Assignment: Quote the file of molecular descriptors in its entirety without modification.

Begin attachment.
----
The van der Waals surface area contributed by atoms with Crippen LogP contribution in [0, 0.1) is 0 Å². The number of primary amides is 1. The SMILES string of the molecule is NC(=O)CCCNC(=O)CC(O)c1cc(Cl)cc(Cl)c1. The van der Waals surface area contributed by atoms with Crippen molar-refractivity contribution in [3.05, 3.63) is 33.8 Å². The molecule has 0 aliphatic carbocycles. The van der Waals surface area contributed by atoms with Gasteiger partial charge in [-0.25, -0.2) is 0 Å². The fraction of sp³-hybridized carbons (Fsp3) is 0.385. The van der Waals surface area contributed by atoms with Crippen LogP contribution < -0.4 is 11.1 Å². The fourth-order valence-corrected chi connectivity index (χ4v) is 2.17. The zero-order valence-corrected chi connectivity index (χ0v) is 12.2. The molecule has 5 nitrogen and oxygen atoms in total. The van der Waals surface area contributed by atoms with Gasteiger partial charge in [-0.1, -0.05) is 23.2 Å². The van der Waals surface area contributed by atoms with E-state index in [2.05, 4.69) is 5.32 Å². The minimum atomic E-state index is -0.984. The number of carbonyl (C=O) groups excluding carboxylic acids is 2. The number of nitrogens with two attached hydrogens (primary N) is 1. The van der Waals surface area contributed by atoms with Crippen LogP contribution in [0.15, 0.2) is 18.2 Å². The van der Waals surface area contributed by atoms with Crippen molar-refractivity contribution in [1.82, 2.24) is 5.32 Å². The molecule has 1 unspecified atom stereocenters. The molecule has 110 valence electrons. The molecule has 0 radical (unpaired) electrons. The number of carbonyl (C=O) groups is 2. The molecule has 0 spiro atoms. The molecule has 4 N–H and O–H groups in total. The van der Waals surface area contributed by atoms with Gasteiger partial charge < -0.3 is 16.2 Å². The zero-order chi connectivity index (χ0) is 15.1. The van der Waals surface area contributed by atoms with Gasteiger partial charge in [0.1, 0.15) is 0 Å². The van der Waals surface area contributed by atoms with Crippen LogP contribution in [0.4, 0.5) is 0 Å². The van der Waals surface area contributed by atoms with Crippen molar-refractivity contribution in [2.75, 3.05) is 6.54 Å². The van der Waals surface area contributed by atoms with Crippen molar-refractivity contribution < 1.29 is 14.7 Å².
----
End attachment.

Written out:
The van der Waals surface area contributed by atoms with Crippen LogP contribution in [0, 0.1) is 0 Å². The number of primary amides is 1. The SMILES string of the molecule is NC(=O)CCCNC(=O)CC(O)c1cc(Cl)cc(Cl)c1. The van der Waals surface area contributed by atoms with Crippen molar-refractivity contribution in [3.05, 3.63) is 33.8 Å². The molecule has 0 aliphatic carbocycles. The van der Waals surface area contributed by atoms with Gasteiger partial charge in [-0.25, -0.2) is 0 Å². The fraction of sp³-hybridized carbons (Fsp3) is 0.385. The van der Waals surface area contributed by atoms with Crippen LogP contribution < -0.4 is 11.1 Å². The fourth-order valence-corrected chi connectivity index (χ4v) is 2.17. The zero-order valence-corrected chi connectivity index (χ0v) is 12.2. The molecule has 5 nitrogen and oxygen atoms in total. The van der Waals surface area contributed by atoms with Gasteiger partial charge in [-0.1, -0.05) is 23.2 Å². The van der Waals surface area contributed by atoms with E-state index in [2.05, 4.69) is 5.32 Å². The minimum atomic E-state index is -0.984. The number of carbonyl (C=O) groups excluding carboxylic acids is 2. The number of nitrogens with two attached hydrogens (primary N) is 1. The van der Waals surface area contributed by atoms with Crippen LogP contribution in [0.15, 0.2) is 18.2 Å². The van der Waals surface area contributed by atoms with Crippen molar-refractivity contribution in [1.82, 2.24) is 5.32 Å². The molecule has 1 unspecified atom stereocenters. The molecule has 110 valence electrons. The molecule has 0 radical (unpaired) electrons. The number of carbonyl (C=O) groups is 2. The molecule has 0 spiro atoms. The molecule has 4 N–H and O–H groups in total. The van der Waals surface area contributed by atoms with Gasteiger partial charge < -0.3 is 16.2 Å². The zero-order chi connectivity index (χ0) is 15.1. The van der Waals surface area contributed by atoms with Gasteiger partial charge in [0.1, 0.15) is 0 Å². The van der Waals surface area contributed by atoms with Crippen LogP contribution in [0.4, 0.5) is 0 Å². The van der Waals surface area contributed by atoms with Crippen molar-refractivity contribution in [2.75, 3.05) is 6.54 Å². The van der Waals surface area contributed by atoms with Crippen molar-refractivity contribution < 1.29 is 14.7 Å².